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Idaho GOP Cracks Down on RINOs, Dems Subverting Elections

'They want to come into our party. They want to pick our quarterback... '

(Mark Pellin, Headline USA) As a desperate Liz Cheney, RINO-Wyo., scrambles to avoid a total rout in her primary by actively encouraging Democrats to switch parties to vote for her, Republican leaders who have noticed other turncoat candidates attempting the same ploy are taking pro-active measures to stop the saboteur meddling.

After Idaho’s primary election was subverted earlier this year by so-called “crossover” voting, which likely helped defeat at least one pro-MAGA candidate, the state’s GOP convention committee in July approved new rules that would disqualify voters affiliated with other parties from registering as Republicans to vote in the party’s primary elections, reported the Idaho Capitol Sun.

In the deep-red state, victories in Idaho’s primaries are near guarantees of winning election to office. The state’s GOP in 2012 closed its primary process to allow only Republicans to vote for the candidates they want to advance a general election.

That hasn’t stopped leftists from meddling. Increasingly, Democrats who would otherwise have no chance in a general election are encouraging, begging or otherwise convincing fellow Democrats to register as Republicans and vote for the more squishy, establishment RINO candidate who would be likely to fold on issues like abortion, gun control and promoting leftist dogma in schools.

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The Idaho GOP’s new rules, which convention delegates overwhelmingly passed, will go into effect if approved in January by the state central committee and ultimately by the state legislature.

Under the new rules, GOP central committees can determine the political affiliation of people who file or intend to file as candidates for the Republican Party. The rules would also disqualify certain voters from registering with the Idaho Republican Party and participating in primary elections.

Those restrictions would apply to anyone who hadn’t affiliated as a Republican at least 12 months in advance from voting in a primary; disaffiliated with the GOP at any time in the preceding 39 months of a primary; financially supported more than one candidate of a different political party for office less than 25 months before a primary; or voted in a primary or caucus for any other political party less than 25 months before the primary, according to the Idaho State Journal.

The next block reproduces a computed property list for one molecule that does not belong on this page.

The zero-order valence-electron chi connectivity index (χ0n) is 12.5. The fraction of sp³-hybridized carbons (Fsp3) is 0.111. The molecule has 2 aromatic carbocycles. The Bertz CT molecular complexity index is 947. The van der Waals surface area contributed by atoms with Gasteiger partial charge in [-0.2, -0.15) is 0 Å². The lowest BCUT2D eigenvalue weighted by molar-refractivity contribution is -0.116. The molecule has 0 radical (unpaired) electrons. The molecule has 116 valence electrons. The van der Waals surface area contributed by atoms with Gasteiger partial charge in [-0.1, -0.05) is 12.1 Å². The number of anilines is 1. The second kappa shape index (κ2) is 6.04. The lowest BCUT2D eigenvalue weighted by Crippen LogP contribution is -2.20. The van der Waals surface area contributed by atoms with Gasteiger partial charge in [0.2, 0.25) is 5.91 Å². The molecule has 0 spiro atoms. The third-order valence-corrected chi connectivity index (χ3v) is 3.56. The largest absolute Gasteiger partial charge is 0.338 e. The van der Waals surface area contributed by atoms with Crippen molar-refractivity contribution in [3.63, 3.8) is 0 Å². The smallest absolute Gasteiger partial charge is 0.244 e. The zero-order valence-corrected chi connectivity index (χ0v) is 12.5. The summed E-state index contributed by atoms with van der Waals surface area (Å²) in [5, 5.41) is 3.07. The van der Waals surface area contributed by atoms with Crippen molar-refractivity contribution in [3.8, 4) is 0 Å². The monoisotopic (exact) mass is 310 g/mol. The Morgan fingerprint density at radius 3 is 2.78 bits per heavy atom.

The proposed rule changes, ironically, were drafted by Branden Durst, a former Democrat legislator who ran losing campaigns in 2016 and 2018, joined the Republican party in 2020 and ran unsuccessfully as a Republican candidate for superintendent of public instruction in the May primary. He attributed the loss, in large part, to crossover voting, reported the Bonner County Daily Bee.

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Democrats, concerned that the new rules would scuttle their crossover schemes, blasted them as a threat to fair elections. Durst dismissed the hysteria being created by the same crowd that critics charge are subverting elections.

“They want to come into our party. They want to pick our quarterback,” Durst said. “This is an opportunity to nominate people to represent this party, which is the most sacred thing this party does.”

Cross-over voting isn’t unique to Idaho, as Democrats are looking to sabotage Republican primaries in various battleground states across the country. The consequences can be game-changing.

In Georgia, where state law allows voters to participate in either party’s primary regardless of affiliation, Democrats openly boasted earlier this year about how their crossover votes helped Trump nemesis Secretary of State Brad Raffensperger survive a GOP primary challenge.

An analysis of voting records by the Associated Press showed that upwards of 37,000 Democrats likely cast crossover ballots in the Republican primary, a large enough number to help deliver a win for Raffensperger, who cleared the 50% run-off threshold  by about 27,000 votes.

“I feel strongly that our democracy is at risk,” said one lifelong Democrat, apparently so concerned about preserving election integrity that she was willing to subvert it by pretending to be a Republican.

“I don’t know I’ll do it again because of how I felt afterward,” the voter said. “I just felt icky.”

She didn’t elaborate whether the “icky” was caused by voting for a Republican or trying to subvert election integrity.

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